Detectors collect data for NASA droplet combustion experiments
DEXTER, Mich. – A new and more effective radiometric diagnostic device will enable the International Space Station (ISS)
to collect data for droplet combustion experiments, thanks to two small infrared
thermopile sensor detectors.
Along with the 2.9 tons of mission-
An instrument used for microdroplet combustion in
microgravity. It includes two each of the ST150
and 2M thermopile detector models from Dexter
critical supplies of food, fuel and other necessities sent to the ISS in early November
2011, Dexter Research Center sent its ST-
60 and 2M precision noncontact IR sensors for NASA’s Combustion Integrated
Rack (CIR), which is used to perform
combustion experiments in microgravity.
The CIR can be reconfigured easily in
orbit to accommodate a variety of combustion experiments. It includes an optics
bench, a combustion chamber, a fuel and
oxidizer management system, environmental management systems, and interfaces for science diagnostics and experi-ment-specific equipment. Five different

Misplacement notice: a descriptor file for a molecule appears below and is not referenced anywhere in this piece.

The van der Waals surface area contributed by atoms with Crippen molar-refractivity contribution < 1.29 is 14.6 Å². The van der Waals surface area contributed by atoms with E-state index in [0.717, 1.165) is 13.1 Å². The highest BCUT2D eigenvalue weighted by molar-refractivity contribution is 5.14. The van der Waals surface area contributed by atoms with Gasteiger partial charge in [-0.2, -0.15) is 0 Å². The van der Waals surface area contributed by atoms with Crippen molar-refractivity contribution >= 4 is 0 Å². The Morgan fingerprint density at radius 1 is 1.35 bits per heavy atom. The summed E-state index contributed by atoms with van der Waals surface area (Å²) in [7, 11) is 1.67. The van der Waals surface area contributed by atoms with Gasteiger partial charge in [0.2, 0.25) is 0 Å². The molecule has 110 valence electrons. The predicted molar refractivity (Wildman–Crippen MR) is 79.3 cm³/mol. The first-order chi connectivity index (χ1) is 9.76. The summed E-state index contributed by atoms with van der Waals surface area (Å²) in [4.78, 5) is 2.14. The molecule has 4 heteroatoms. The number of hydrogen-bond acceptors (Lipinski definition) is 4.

cameras are available for diagnostic.
The custom sensors help the instrument
to characterize droplets of “fuel” to develop a model of droplet combustion in
microgravity, according to Victor Banta,
technical sales and applications engineer
at Dexter Research.
Banta explained that the research is
purely scientific at this stage. The main
goal of the experiment is to collect data
using the sensors to develop a model of
how combustion occurs in microgravity.
The findings could later be used by others
to develop models for whatever they
dream up, he said.
Ashley N. Paddock
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